Miller: I should say that you also did talk to folks who worked in other prisons or county lockups who said that there are ways to take care of people who need physical help. You included that in your reporting as well.


I want to turn more squarely to the sheriff, Bob Songer. He’s a proponent of the constitutional sheriff movement. Can you remind us what that is?

Brynelson: The constitutional sheriff movement is a national movement. There’s actually an organization called the Constitutional Sheriffs and Police Chiefs Association. This is a doctrine that believes that sheriffs have the highest local authority to interpret the constitution, that they should be able to, in practice, determine whether or not a state law, for example, is constitutional, and decide whether or not they’re going to enforce it in their community. You saw this come up a lot if a state passes gun restrictions, for example, and a constitutional sheriff may say “I’m not going to enforce this because it infringes on the second amendment.” And it’s come up in other cases too. Songer is a popular figure within that movement.

Miller: About a year ago, Sheriff Songer tapped Loren Culp to be the administrator of the Klickitat County Jail. That name was probably familiar to many Washington voters. Who is Loren Culp?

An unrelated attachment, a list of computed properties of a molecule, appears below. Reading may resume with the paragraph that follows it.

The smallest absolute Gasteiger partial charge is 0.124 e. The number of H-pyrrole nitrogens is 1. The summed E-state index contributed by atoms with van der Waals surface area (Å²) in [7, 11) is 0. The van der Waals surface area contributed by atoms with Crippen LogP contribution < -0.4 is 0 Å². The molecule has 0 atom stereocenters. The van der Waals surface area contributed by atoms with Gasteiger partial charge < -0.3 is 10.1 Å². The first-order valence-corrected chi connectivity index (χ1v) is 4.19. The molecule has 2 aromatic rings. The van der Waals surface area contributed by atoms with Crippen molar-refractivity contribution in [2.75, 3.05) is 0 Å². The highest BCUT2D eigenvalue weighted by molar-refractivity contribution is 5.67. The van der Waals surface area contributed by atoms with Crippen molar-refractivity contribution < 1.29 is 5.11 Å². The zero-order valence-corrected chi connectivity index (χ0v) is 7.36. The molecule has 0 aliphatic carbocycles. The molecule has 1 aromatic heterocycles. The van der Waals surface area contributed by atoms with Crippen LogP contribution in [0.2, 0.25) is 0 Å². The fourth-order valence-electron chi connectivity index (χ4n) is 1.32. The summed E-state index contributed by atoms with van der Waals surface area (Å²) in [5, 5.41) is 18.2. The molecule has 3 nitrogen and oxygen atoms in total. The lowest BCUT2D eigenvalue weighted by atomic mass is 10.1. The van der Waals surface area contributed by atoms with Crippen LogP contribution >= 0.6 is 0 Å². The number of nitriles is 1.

Brynelson: Loren Culp [was] a police chief in the town of Republic in Washington state. But he really rose to prominence as a politician. He was the Republican nominee for governor in Washington and ultimately lost to Jay Inslee. That was 2020. In 2022, he ran for [the] fourth congressional district, and also lost in that race too. He and Sheriff Songer were both peers within the constitutional sheriffs movement. In fact in one year, Songer was named the constitutional sheriff of the year, and Culp was named the police chief of the decade by that organization. So that’s how those two got to know each other. That’s very sympatico in those beliefs.